Japan’s “first artisanal gin” was launched last year, by the wonderful Kyoto distillery. Yet, it was recently, in 2017, that Japanese gin really went global, with two gins by Japanese whisky giants, Nikka and Suntory.
The Suntory Roku and Nikka Coffey gin, both featuring Japanese botanical-heavy recipes, launched first in Japan, and more recently reached Western shores. Both have been with us here at dekantā since summer, when they dropped in Japan.
Popularity surrounding Japanese gin is growing fast, both domestically and globally. Following Japanese whisky’s success, the world expects nothing but quality from the country’s producers. Read up on Japanese gin with our recent interview in PUNCH magazine.
Surprisingly, the last two weeks have seen two new gins launch in Japan, adding further excitement to the booming industry.
Kozue Gin – Japanese Umbrella Pine Infuence
By Nakano BC (biochemical) comes the Kozue gin. Released on November 1st, the Kozue is an exciting new release in the Japanese gin category. While the company has produced other liquors before, including sake and shochu, this is their first venture in gin.
The expression features several botanicals local to Wakayama Prefecture, where it is made, including mandarin peel, lemon peel, and sansho. The juniper used is imported from Europe.
What really sets Kozue apart, however, is the addition of Japanese umbrella pine (koyamaki). The company proudly states that the Kozue is the world’s first gin made with koyamaki.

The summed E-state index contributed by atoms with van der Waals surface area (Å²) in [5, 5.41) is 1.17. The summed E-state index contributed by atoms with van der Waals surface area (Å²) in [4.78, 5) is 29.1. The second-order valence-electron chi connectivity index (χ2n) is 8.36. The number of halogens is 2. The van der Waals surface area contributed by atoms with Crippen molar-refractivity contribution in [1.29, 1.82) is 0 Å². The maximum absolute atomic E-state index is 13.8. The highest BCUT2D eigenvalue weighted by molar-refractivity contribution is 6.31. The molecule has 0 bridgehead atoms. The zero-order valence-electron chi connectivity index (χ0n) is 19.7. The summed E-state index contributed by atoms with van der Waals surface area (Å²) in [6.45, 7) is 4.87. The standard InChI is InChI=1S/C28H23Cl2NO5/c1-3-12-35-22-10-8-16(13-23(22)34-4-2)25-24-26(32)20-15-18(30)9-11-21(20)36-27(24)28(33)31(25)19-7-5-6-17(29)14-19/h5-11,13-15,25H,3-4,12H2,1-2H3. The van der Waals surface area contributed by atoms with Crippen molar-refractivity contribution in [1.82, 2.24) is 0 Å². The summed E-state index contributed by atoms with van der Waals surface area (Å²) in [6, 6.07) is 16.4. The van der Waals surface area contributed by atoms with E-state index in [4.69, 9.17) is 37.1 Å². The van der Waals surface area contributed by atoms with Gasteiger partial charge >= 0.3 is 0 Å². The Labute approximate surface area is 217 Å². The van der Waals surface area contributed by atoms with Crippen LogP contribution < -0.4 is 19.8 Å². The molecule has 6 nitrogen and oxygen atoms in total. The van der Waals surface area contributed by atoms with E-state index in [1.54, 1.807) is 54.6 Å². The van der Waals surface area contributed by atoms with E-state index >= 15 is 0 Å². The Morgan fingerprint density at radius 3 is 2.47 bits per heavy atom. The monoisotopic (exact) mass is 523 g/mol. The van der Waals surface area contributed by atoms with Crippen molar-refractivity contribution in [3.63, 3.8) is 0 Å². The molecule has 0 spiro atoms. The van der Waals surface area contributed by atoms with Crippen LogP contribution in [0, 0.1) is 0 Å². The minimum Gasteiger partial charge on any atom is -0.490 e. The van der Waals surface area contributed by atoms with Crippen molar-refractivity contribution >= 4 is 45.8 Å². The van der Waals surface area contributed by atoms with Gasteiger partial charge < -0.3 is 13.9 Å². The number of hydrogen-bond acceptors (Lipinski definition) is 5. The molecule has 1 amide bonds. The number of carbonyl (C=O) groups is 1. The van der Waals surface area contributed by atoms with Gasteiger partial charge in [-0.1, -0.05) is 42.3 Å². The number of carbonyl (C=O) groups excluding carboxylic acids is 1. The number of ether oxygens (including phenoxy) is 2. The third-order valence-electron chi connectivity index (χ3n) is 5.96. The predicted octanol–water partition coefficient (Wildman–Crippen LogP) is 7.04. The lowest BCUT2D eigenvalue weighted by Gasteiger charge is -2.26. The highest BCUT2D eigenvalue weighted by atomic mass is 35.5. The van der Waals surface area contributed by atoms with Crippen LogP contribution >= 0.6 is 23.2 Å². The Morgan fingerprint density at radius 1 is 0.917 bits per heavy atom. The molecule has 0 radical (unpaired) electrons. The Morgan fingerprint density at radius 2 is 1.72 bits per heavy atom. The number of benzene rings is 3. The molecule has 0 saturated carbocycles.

The nose brings abundant pine and pepper spice, while the palate rolls out with citrus, pine needles, and cinnamon. For a 47% ABV release, it’s extremely smooth and drinkable.
Only 100 bottles were released, with more to follow. We’ll have it up for sale soon, so keep your eyes peeled!
Masahiro Okinawa Gin – Okinawan Goya Influence
This release was only announced yesterday, on November 10th.
Made by the Masahiro distillery, which has been making Awamori for over a century, the Masahiro Okinawa gin is the very first to come out of Okinawa.
Perfectly capturing the tropical climate of the Southern Japanese island, the botanical list features a variety of local ingredients. Shequasar, guava leaves, and Balinese long pepper. The recipe also includes goya, the anti-aging, cucumber-shaped bitter melon from Okinawa, and a type of hibiscus called roselle.
Gin is very new to Okinawa, where the historical spirit of Awamori is produced. With an exotic recipe and unique production in pot still as opposed to columns, popularity for this small-batch gin is expected to soar.
We’ll have the bottle up very soon, just in time for Christmas shopping.
Japan Gin Association’s Gin-Posium
With excitement building around Japanese gin, the Gin-Posium event by the Japan Gin Association couldn’t be coming at a better time.
Over five hours, on December 3rd at the Hotel East 21 in Tokyo, Japanese gin will be under the spotlight. Starting with seminars and special guests, and then moving on to tastings and food pairings, the event is expected to educate and inform guests on the growth and future of Japanese craft gin.
While the larger producers are going global, smaller producers are working hard to create their own, unique version of Japanese gin.
Mars Shinshu, better known for producing whisky, recently released the Wa Bi gin made at their new Tsunuki distillery.
The Okayama gin takes a different route, as an expression aged in oak, made by the famous Miyashita sake brewing company.
Innovation is a huge part of the growing industry. As competition rises, it will only become harder for each gin to break apart from the rest, with unique production practices and ingredients.The Kyoto distillery is taking a great approach to innovation, evident in the amazing ex-Karuizawa cask-aged Ki Noh Bi, released in September.
In the land of Japan, gin is rising as brightly as the sun.